Millions have heard Steve Hunter's guitar work without realizing it. For decades he's been a first-call session luminary, performing and recording with Peter Gabriel, Lou Reed, Aerosmith, Jack Bruce and scores of other notables. But he's also a solo artist and highly revered for his prowess as a guitarist who is adept and comfortable in numerous genres. He nestles within an electric-acoustic blues format on this studio date that generates a host of mood-evoking grooves and storylines. Featuring progressive rock guitar hero Joe Satriani on one track, guest artist, actor Johnny Depp briefly struts his stuff on electric guitar during the Canned Heat-like fuzz-toned rocker, "The Brooklyn Shuffle."
Hunter initiates the piece with a bit of tenacity and builds tension, hued with slightly distorted lines and chunky chord voicings. He takes the first hard-rock blues solo, followed by Depp who rings the upper- registers with wailing single note licks and conveys a solid affinity for the blues, looming as a capable technician at the very least. Aerosmith's Joe Perry follows suit along with Hunter's spouse Karen who provides the "shooby doo-bop" background vocals, signaling a sense of antiquity for the closeout. Otherwise, each track on this enjoyable album casts an alternating vibe via Hunter's deft acoustic and electric work, conveying great sensitivity while reaffirming his stature as one of the best in the business.
Personnel: Steve Hunter: guitar (1st solo), drum programming, bass; Johnny Depp:
guitar (2nd solo); Joe Perry: guitar (3rd solo); Karen Hunter:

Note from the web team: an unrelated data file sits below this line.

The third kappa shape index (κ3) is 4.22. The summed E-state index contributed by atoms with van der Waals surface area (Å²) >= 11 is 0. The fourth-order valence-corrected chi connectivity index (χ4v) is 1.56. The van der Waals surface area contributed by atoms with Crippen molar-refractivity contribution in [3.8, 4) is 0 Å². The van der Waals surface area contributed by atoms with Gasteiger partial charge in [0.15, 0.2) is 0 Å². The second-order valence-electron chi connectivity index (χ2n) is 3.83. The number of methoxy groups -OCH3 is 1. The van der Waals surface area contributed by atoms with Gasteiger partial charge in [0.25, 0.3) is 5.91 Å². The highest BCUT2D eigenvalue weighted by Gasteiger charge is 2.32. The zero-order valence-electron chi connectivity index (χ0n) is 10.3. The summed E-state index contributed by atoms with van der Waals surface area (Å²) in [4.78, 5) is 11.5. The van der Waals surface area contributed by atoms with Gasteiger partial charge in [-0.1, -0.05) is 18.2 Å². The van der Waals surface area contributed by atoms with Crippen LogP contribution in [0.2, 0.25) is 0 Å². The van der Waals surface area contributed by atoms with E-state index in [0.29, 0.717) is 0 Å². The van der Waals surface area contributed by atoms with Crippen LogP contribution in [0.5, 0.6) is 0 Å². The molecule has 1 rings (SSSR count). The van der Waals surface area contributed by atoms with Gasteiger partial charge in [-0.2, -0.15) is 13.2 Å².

I was first exposed to jazz as a baby. When I was a child, my parents regularly played classic jazz, i.e., Fitzgerald, Hawkins, Holiday, Davis, Coltrane, Monk, Montgomery, Silver, etc. I vividly remember sitting in front of the stereo as a kid, rocking back and forth to jazz, so the music is embedded in me
I was first exposed to jazz as a baby. When I was a child, my parents regularly played classic jazz, i.e., Fitzgerald, Hawkins, Holiday, Davis, Coltrane, Monk, Montgomery, Silver, etc. I vividly remember sitting in front of the stereo as a kid, rocking back and forth to jazz, so the music is embedded in me. As a life-long jazz lover, I eventually became a jazz educator and producer/host of a very popular jazz radio program in Los Angeles, California.
I love jazz because it is so free. I can think, feel, and dream to jazz, and it allows my mind to flow and expand, musically and otherwise. I also love jazz because it, much like other forms of music, allows opportunities to bring people from all walks of life together. What makes jazz more significant to me, though, is its historical significance; that is, how jazz served, in part, as a method of bringing communities together, a cultural/social/spiritual conduit.